IF YOU GO
What: Italian opera star Tito Merelli drops dead before a performance in 1934 Cleveland (or does he?)
When: 8 p.m. Tuesday-Saturday, 2 p.m. Wednesday & Sundays through Nov. 17
Where: 2267 1st Street, Fort Myers
Cost: $40 & $45
Information: (239) 332-4488, floridarep.org
Something else: Free parking across the street
On the Web: More theater news at The Stage Door blog
FORT MYERS — Picture it. Cleveland. 1934. One thousand of the city's cognoscenti have gathered in white tie and tails for Verdi's "Otello," starring Italian tenor Tito Merelli. Only, Tito is … kind of … dead? Quick. Someone "Lend Me A Tenor!" Florida Repertory Theatre does just that. No charge for the laughs.
Chris Clavelli directs Ken Ludwig's operatic farce with a steady, if not spectacular hand. His "Tenor" hits the right notes in the right places, rises at the arias and bellows at the crescendos. A professional cast delivers the silliness with obvious glee. Doors slam, identities are mistaken and madcap chases ensue. Laughs come easily - and loudly (thank you, patron in G8).
Yet, for all the fun, the show never feels like it achieves maximum velocity. True, "Tenor" keeps the audience in a jolly, happy place; audiences want to laugh, like to laugh - and the show offers a ton of fun. But the show fights to reach a comedy crest that forces the cast to hold for laughter. As good as it is, it never leaves the crowd in a state of howling, wheezing, stomp on the floor, tears in the eyes laugh-gasms.
Clavelli's direction, while crisp and efficient, can also be a touch mechanical. Farce rewards wild invention - even insanity - and the on-stage action never quite gets there. Physical comedy stops at a chaste second base instead of going for the home run and chase scenes end too quickly, as if the show had a train to catch.
The express train analogy - fast and loud - could characterize much of "Tenor." In his hurry to get the big, gaudy farce off the ground, Clavelli never really grounds his characters. They are all just quirks (loud, mousy, girlish, bossy) lifted right to their extremes. Even the extravagant accents tend to wander the continent like bored backpackers with a Eurorail pass. The resulting fireworks are often entertaining - but when the comedy dial starts at 10, the performers have nowhere else to go.
True over-the-top moments get the biggest laughs. Craig Bockhorn takes his furious opera house manager to outrageous heights despite stumbling over lines on opening night. One of the night's best scenes comes after he discovers the "dead" opera star lying comatose in bed. Bockhorn flies into a rage, cursing the Italian, manhandling the body, leaping across the couch in a fit of pique and defying all efforts of his poor assistant to stop him.
Deliciously timid assistant Max (Michael Satow) gives real heart and genuine charm to his harried character. His horrified, terrified, amazed and terrorized expressions make the play. He also proves it possible to lift (and move) a bottle of chianti using just a pair of lips (his) in the play's rowdiest, bring-down-the-house scene.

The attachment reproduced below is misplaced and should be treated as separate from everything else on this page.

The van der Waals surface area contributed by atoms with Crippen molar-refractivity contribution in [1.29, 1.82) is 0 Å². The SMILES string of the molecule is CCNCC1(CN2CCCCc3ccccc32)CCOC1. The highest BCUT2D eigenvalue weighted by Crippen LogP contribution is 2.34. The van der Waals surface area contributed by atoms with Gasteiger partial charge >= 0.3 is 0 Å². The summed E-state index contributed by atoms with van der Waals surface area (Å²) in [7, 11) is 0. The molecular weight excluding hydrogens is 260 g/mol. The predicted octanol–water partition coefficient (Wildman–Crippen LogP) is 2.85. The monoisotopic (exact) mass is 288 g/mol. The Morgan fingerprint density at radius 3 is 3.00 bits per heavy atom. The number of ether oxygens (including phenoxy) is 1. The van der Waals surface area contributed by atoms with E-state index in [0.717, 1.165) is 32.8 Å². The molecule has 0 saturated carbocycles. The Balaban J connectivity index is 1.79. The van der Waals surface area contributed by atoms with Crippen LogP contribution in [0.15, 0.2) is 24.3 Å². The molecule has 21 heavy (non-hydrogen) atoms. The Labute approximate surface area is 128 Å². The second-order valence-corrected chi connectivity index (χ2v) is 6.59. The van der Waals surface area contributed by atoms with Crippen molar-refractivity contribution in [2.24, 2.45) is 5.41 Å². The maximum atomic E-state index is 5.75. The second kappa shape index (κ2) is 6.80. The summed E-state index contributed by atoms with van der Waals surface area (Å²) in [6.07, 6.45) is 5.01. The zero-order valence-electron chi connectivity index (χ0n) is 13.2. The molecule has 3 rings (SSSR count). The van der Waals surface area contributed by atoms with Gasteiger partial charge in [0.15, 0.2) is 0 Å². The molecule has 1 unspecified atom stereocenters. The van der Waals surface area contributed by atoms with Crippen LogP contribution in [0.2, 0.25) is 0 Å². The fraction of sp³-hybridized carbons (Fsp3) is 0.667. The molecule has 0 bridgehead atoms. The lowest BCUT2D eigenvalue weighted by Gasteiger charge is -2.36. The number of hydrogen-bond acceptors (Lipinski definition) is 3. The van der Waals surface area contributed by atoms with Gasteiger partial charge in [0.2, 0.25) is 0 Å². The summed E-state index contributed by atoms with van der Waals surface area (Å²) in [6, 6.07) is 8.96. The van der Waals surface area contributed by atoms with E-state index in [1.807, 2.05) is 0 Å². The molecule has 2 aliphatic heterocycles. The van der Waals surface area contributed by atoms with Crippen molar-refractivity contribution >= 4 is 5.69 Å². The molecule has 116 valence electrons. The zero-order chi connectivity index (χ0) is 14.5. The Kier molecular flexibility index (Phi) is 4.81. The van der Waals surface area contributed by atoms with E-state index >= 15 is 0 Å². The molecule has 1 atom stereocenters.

David Breitbarth (Il Stupendo Tito Merelli) shares wonderful chemistry with Satow; their touching scenes give the show depth. Though neither came into the show with singing experience, a soaring operatic duet as the maestro teaches the novice serves up both brilliant comedy and heart-warming smiles. Credit music supervisor Justin P. Cowan for the vocal coaching.
Veteran Carrie Lund blasts through every door on stage with haughty fierceness (and far too much fun) as diva Maria Merelli. An Italian accent as thick as salami scatters silly girls, opera starlets and all else in her wake. Jason Parrish delivers coffee, champagne, luggage and trouble as a meddlesome bellhop; watch for the merry chase sequence broken by a photo op!
A vivid lavender and magenta Art Deco set (divided into a hotel suite) recalls the splendor of the Jazz Age gone slightly to seed. Jim Hunter allows bevelled mirrors decorate the stage; a crystal chandelier tinkles overhead. Enormous columns lend height and feature gorgeous scrollwork. Better still, Todd O. Wren has the columns light up when young Maggie (Lindsay Clemmons) hears bells upon her true love's kiss. If there's an issue, the intense coloring can - under the fluorescent stage lights - resemble something of a bordello; the bold patterns threaten to overwhelm many of the costumes.
Roberta Malcolm scores with a glittering, ghastly Chrysler Building-inspired design (including a bedazzled 12-inch headpiece) for society dame Julia (Kate Young). It is the ugliest - and most hilarious - thing on the stage. Other frocks look plain (a blue ball gown) or made in a hurry (a yellow confection that doesn't quite communicate a sexpot soprano's "other talents").
I've grown to appreciate the details of production - and sound designer Kate Smith offers delights. Carillon bells sing during Max and Maggie's swooning kiss, dishes crash in an off-stage kitchenette and a mad-frenzy of camera flashes erupt during the bellboy brawl. I do wish her doors had slammed louder.
"Lend Me A Tenor" has laughs. It has a lot of them. Professional actors whip through silly stunts and ludicrous lines with glee. The show could stand polishing, pruning and tweaking, but true love, screaming Italian divas, slamming doors and dead opera stars make for a pretty swell time.
"Otello," "Othello" or mint chocolate chip? Email me, firstname.lastname@example.org. Email me, email@example.com, find me on Twitter at @napleschris or read my Stage Door theater blog. You can also sign up to receive the Stage Door blog via email.